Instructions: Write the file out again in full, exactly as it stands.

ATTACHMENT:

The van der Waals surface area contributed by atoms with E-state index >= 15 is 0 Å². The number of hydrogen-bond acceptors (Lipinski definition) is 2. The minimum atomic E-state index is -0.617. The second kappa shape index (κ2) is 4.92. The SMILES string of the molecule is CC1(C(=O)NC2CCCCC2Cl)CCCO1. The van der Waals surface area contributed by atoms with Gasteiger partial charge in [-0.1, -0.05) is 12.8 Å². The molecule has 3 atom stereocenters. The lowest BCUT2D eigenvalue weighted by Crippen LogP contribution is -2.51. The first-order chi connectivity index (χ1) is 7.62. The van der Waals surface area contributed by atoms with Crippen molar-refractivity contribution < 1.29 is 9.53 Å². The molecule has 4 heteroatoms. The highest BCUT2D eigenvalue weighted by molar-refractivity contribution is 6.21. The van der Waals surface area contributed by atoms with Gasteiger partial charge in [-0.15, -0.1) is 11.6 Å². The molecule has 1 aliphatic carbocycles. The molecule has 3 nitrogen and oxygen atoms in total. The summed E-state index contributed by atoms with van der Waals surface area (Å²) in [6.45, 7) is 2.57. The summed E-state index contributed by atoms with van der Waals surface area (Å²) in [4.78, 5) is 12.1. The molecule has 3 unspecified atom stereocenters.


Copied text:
The van der Waals surface area contributed by atoms with E-state index >= 15 is 0 Å². The number of hydrogen-bond acceptors (Lipinski definition) is 2. The minimum atomic E-state index is -0.617. The second kappa shape index (κ2) is 4.92. The SMILES string of the molecule is CC1(C(=O)NC2CCCCC2Cl)CCCO1. The van der Waals surface area contributed by atoms with Gasteiger partial charge in [-0.1, -0.05) is 12.8 Å². The molecule has 3 atom stereocenters. The lowest BCUT2D eigenvalue weighted by Crippen LogP contribution is -2.51. The first-order chi connectivity index (χ1) is 7.62. The van der Waals surface area contributed by atoms with Crippen molar-refractivity contribution < 1.29 is 9.53 Å². The molecule has 4 heteroatoms. The highest BCUT2D eigenvalue weighted by molar-refractivity contribution is 6.21. The van der Waals surface area contributed by atoms with Gasteiger partial charge in [-0.15, -0.1) is 11.6 Å². The molecule has 1 aliphatic carbocycles. The molecule has 3 nitrogen and oxygen atoms in total. The summed E-state index contributed by atoms with van der Waals surface area (Å²) in [6.45, 7) is 2.57. The summed E-state index contributed by atoms with van der Waals surface area (Å²) in [4.78, 5) is 12.1. The molecule has 3 unspecified atom stereocenters.